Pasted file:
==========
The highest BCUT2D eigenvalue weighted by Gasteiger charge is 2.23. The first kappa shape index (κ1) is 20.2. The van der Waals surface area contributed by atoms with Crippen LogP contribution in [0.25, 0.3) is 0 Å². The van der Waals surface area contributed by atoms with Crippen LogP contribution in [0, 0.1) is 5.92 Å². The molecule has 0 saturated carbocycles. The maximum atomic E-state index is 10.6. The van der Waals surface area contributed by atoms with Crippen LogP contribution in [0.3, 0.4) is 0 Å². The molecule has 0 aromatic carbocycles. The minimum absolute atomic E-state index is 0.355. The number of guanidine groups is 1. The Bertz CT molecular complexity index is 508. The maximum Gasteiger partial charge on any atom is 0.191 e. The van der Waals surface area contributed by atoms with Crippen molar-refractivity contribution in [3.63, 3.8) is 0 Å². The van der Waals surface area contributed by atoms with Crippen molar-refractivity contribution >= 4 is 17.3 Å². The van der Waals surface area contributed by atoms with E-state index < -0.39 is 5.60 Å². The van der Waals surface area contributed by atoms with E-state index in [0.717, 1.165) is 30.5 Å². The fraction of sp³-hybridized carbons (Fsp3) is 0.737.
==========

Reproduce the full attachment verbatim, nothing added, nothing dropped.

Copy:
The highest BCUT2D eigenvalue weighted by Gasteiger charge is 2.23. The first kappa shape index (κ1) is 20.2. The van der Waals surface area contributed by atoms with Crippen LogP contribution in [0.25, 0.3) is 0 Å². The van der Waals surface area contributed by atoms with Crippen LogP contribution in [0, 0.1) is 5.92 Å². The molecule has 0 saturated carbocycles. The maximum atomic E-state index is 10.6. The van der Waals surface area contributed by atoms with Crippen LogP contribution in [0.3, 0.4) is 0 Å². The molecule has 0 aromatic carbocycles. The minimum absolute atomic E-state index is 0.355. The number of guanidine groups is 1. The Bertz CT molecular complexity index is 508. The maximum Gasteiger partial charge on any atom is 0.191 e. The van der Waals surface area contributed by atoms with Crippen molar-refractivity contribution in [3.63, 3.8) is 0 Å². The van der Waals surface area contributed by atoms with Crippen molar-refractivity contribution >= 4 is 17.3 Å². The van der Waals surface area contributed by atoms with E-state index < -0.39 is 5.60 Å². The van der Waals surface area contributed by atoms with E-state index in [0.717, 1.165) is 30.5 Å². The fraction of sp³-hybridized carbons (Fsp3) is 0.737.